Elijah graduated from Case Western Reserve University in 2003 with BS and MS degrees in Civil Engineering and a BA in Psychology. He then received a PhD at the University of Michigan studying the ecological uptake and elimination behaviors of carbon nanotubes using earthworms (Eisenia foetida) and sediment-dwelling oligochaetes (Lumbriculus variegatus). He then received a Fulbright scholarship to do postdoctoral research at the University of Joensuu in Finland where he studied the uptake and elimination of carbon nanotubes and fullerenes in Daphnia magna. Elijah joined NIST as a National Research Council postdoctoral research fellow from 2009-2010 and then became a staff research scientist in 2010.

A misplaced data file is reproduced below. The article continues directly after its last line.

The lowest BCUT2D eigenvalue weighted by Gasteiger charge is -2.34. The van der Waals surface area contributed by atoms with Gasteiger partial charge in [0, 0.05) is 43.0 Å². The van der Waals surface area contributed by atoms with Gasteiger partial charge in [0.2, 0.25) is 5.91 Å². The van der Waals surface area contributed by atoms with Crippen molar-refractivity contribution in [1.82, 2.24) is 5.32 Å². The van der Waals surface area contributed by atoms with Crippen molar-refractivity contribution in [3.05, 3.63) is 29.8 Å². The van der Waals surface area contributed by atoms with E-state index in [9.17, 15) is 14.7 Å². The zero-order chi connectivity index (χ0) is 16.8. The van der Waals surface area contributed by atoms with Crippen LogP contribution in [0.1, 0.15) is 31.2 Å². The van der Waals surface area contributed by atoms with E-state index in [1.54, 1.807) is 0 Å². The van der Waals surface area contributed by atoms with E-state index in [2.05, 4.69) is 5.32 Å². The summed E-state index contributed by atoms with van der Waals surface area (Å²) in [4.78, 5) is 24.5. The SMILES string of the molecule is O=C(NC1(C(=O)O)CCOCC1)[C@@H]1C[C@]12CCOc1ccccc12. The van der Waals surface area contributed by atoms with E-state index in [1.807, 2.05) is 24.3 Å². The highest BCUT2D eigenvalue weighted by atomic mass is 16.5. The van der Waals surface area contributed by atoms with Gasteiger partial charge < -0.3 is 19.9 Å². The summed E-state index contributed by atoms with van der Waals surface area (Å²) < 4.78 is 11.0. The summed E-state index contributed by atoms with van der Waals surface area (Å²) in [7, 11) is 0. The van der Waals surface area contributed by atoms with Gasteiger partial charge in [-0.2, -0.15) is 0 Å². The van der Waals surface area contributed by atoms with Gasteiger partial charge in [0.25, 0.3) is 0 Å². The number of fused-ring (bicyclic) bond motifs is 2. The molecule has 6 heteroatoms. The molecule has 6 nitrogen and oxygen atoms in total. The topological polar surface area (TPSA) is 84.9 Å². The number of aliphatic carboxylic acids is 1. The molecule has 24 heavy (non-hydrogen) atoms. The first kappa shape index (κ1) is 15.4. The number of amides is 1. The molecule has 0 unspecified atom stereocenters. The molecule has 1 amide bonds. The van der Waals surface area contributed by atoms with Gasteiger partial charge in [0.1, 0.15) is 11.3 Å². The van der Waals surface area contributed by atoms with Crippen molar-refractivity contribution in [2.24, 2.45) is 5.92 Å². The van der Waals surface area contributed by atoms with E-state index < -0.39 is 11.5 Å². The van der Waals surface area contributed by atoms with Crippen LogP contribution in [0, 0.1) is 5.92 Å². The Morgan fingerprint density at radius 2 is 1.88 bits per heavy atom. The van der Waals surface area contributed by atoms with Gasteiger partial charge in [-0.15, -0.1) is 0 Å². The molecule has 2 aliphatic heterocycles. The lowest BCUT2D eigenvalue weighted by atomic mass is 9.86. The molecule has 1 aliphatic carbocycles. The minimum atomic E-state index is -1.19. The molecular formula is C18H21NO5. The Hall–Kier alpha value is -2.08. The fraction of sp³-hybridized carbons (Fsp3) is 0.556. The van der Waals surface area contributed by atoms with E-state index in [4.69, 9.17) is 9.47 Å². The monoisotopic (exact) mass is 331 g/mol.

Given the anticipated widespread use of nanomaterials in the near future, it is critical to develop robust standard methods for assessing their potential impacts to organisms and humans. However, it is unclear if standard methods developed for traditional chemicals can readily be used for nanomaterials, and modifications to these methods or potentially entirely new methods may be necessary. For example, many nanomaterials may cause artifacts in standard toxicological assays that could lead to false positive or false negative results. Thus, a research focus in my team is to identify potential artifacts and design control experiments and other modifications to those assays to minimize artifacts and misunderstandings. In addition, we are studying the use of NIST reference materials (RMs) as positive or negative controls for standard toxicity methods to improve assay reliability and generate reference data. One of my current focuses is on the development of standard methods with C. elegans for use with nanomaterials and the application of advanced microscopy techniques to improve the robustness of the assays. The sources of variability for an ISO method for C. elegans growth inhibition are being evaluated through cause & effect analysis and experimentation to identify the most critical sources of variability in the assay. I am also focused on the development of methods to accurately quantify nanomaterial concentrations in environmental matrices and organisms to enable bioaccumulation protocols and provide number-based nanoparticle concentrations. Developing robust assays will enable understanding the potential risks of nanomaterials through the development of a scientifically rigorous research foundation. This will help enable the safe usage of these products thus promoting human and ecological health and facilitating economic activity through the safe commercialization of products utilizing nanotechnology.